Tribute to Carl Wolz by
'Think global, act global' has become a cliché in our self-conscious internationalised world of the 21st. century. But Carl Wolz devoted much of his life to attaining this as a reality in dance, long before networking, partnerships, connectivity and interactivity became buzz words.
Carl was a visionary and an idealist but one who turned ideas and visions into practical outcomes. He squarely faced the ongoing challenges of forging lasting relationships between cultures, dance genres and philosophies, through the formation of the World Dance Alliance, at first in the Asia Pacific region where he spent a great deal of his life, and then in the Americas and Europe.
Carl was devoted to his global dance family (as he used to call it) but at times we were a difficult and frustrating lot as in any family: disagreement, apathy, cynisism and unruliness would take hold. But it could not last for Carl's unshakeable belief in the unifying power of dance, his optimism, tenacy, persuasiveness and gentle humour were infectious. Carl inspired confidence in grand visions and pride in quiet achievements. He had the rare ability to make every individual with whom he came in contact feel special and valued, whatever their contribution. This he partially achived through his prodigious ability to communicate individually to vast numbers of people on a regular basis.
Carl lived the aesthetics of diversity - valuing difference whilst affirming commonalities. He posessed the soul and sensitivity of an artist, the mond and curiosity of an educator and the prodgious energy of youth. His ambition was expansive, being for dance and not for himself.
Above all, Carl embodied the spirituality of dance - spirituality in its broadest sense - the transforming power of human spirit through and in dance. We will miss you terribly Carl and sometiems wonder how to keep your WDA dream alive without your leadership. But your spirit will be with us and your gentle insistence to keep communicating in and through dance will be ever present.
A Tribute to Carl Wolz by Ann Hutchinson Guest
Carl Wolz was truly a world citizen, a man admired and loved by all who knew him. On January 3rd, 2002, he finally lost the battle against cancer, which for six years he had nobly been fighting. He will be deeply missed by friends, ex-students and colleagues around the world.
Carl had a long and distinguished career in dance. He taught at the University of Hawaii for 20 years, leading its dance program. He was the founding Dean of Dance at the Hong Kong Academy for the Performing Arts. While there he organized the 1990 International Conference on Movement notation at which the Eshkol-Wachmann system was featured as well as sessions on the Laban system and many intercultural exchanges. He was also responsible for the two-week tour of China which followed, a tour which featured visits to dance schools, academies and performances in the major cities. Leaving Hong Kong in 1994, he taught for several years in the Graduate School of the Japan Woman's College of Physical Education in Tokyo. He founded a Labanotation group in Tokyo and influencing many to come to the USA to take their degrees. Thanks to his influence, the biennial ICKL conferences have had more and more Asian representation, members coming from Taiwan, Singapore as well as Hong Kong, China and Tokyo.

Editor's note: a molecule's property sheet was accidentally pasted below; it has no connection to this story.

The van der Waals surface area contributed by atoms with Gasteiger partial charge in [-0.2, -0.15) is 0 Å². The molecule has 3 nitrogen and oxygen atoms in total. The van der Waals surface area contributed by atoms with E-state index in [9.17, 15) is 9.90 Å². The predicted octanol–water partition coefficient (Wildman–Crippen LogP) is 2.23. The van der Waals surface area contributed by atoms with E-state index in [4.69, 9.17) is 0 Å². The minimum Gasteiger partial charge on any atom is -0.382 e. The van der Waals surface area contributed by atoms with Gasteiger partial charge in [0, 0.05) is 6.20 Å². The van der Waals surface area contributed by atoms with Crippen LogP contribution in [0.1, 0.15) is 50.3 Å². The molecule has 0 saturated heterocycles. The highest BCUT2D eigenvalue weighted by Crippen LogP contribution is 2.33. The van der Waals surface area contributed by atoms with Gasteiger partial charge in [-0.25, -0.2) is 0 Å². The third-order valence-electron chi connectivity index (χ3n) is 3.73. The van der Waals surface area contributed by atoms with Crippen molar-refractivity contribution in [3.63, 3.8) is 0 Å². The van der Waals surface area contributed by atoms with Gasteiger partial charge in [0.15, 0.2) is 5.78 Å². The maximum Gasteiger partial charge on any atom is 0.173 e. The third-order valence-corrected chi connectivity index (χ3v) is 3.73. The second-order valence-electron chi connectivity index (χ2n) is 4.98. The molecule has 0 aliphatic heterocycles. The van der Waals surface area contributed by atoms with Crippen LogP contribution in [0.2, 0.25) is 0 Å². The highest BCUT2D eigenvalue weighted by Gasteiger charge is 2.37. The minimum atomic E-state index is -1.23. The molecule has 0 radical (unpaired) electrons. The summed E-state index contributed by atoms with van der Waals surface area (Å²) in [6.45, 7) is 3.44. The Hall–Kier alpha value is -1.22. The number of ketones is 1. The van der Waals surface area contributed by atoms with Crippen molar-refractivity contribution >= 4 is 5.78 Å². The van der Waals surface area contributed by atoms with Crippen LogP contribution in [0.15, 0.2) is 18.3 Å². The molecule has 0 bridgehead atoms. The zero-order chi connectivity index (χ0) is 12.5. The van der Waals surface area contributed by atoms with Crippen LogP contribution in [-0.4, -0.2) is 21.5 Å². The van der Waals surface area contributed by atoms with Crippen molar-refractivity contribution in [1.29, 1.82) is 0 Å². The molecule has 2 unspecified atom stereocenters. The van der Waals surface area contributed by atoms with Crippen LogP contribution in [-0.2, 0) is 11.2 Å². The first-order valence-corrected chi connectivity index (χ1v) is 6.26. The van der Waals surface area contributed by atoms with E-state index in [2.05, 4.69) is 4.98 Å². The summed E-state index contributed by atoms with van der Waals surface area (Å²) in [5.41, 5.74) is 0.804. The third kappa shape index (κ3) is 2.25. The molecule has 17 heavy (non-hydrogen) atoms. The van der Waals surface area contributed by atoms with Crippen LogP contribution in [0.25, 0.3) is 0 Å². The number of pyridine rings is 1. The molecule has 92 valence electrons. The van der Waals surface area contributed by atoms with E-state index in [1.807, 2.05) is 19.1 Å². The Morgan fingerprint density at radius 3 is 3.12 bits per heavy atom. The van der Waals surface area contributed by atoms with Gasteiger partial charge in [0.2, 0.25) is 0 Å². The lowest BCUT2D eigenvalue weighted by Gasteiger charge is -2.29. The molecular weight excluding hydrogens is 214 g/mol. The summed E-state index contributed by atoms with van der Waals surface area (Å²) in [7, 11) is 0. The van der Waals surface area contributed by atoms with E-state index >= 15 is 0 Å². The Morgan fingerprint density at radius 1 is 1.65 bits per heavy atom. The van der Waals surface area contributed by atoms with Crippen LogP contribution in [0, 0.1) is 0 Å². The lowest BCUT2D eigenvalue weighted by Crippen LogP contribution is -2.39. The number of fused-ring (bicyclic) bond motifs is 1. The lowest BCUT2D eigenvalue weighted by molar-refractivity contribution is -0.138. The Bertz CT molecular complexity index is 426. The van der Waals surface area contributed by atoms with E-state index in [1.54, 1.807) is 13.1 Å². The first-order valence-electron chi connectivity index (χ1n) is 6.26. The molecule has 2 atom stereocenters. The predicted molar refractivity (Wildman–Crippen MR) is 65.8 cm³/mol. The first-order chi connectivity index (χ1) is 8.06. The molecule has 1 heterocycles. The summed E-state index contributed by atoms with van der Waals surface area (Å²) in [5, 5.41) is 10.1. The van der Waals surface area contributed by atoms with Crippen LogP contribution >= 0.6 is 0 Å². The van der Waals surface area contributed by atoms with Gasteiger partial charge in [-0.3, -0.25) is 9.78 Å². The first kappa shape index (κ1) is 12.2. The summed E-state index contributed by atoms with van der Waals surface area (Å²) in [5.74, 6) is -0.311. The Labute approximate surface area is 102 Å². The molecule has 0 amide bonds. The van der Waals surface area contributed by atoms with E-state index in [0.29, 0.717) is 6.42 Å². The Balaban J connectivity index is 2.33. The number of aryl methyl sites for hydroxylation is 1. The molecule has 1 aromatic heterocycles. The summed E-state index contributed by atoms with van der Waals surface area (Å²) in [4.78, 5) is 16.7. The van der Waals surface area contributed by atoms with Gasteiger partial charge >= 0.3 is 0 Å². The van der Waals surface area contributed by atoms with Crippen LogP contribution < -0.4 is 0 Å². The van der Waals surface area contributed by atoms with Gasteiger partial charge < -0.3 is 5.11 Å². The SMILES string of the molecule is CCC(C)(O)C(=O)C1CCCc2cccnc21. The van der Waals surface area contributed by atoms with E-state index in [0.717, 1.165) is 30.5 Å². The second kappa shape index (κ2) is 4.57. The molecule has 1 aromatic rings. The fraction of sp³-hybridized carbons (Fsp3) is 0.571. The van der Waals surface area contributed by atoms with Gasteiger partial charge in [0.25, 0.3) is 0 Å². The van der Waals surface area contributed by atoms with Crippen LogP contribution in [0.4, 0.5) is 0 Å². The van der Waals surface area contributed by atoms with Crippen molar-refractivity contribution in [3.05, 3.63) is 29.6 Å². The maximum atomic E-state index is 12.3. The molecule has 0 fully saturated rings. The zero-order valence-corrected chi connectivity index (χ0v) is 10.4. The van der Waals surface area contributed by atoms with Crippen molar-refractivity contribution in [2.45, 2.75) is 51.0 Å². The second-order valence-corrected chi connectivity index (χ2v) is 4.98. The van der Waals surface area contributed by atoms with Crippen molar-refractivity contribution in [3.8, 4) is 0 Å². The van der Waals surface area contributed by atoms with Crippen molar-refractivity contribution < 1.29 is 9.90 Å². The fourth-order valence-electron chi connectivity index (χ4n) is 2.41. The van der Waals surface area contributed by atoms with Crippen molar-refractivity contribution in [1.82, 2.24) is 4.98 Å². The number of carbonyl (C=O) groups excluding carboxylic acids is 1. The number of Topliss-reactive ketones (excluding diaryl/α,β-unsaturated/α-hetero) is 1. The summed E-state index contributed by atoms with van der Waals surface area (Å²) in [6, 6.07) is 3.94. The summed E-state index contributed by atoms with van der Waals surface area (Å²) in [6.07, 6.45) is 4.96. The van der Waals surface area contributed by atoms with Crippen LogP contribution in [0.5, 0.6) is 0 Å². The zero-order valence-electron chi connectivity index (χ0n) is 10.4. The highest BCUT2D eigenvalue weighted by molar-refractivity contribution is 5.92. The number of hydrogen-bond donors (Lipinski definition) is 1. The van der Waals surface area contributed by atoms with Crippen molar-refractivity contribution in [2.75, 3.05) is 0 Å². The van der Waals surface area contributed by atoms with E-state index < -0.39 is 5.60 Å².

I will not undertake here a full account of his achievements, this will be a more personal tribute. Carl entered the Juilliard School Dance Department just after I had left, thus it had not been my pleasure to have him as a student. But his interest in notation meant that our paths soon crossed. An early interest in Asian dance led to his learning Japanese and Chinese. His contribution to ICKL many years ago had been an improved analysis and new signs for the head, which were admired but did not reach the stage of acceptance. Now may well be the time that they should be reconsidered. He also proposed stage and off-stage indications for the more complex settings met in various forms of Japanese dance. These are on file for use when the need is met.
He became expert on the handling of the particular Japanese fan used in the NOH dance, called a sensu. I turned to Carl, of course, when I came to include the handling of a fan in the Advanced Labanotation textbook on Handling Props. Carl made available to me his detailed notations and explanations. I made the decision, with his permission, to include most of this material in the book. How glad I am now that I did for it will be of particular interest to his Japanese students and colleagues. Because of his uncertain health, it took three years to check and finalize each detail with him. One meeting was at the hotel in Washington, D.C. during the Dance in the Millennium conference, at which he taught me how to throw the sensu into the air and catch it again, as shown in the photo here. At each meeting Carl was wonderfully patient and meticulous regarding the detail. How fortunate we were that he was able to give his final seal of approval on the notation to be used in the Props Book.
Carl had courtesy, patience and kindness, he was truly an old-fashioned gentleman. His focus was never on himself, always on what could be achieved, on seeing the possibilities ahead and encouraging people to work together to achieve it, listening to others, sharing ideas, putting forward logical progressions toward achieving the mutual goal. He was on the Board of Directors of the Dance Notation Bureau in New York; we were proud to have him as a Patron of the Language of Dance Centre.
(Photo: Carl Wolz teaching Ann Hutchinson Guest the intricacies of handling a sensu)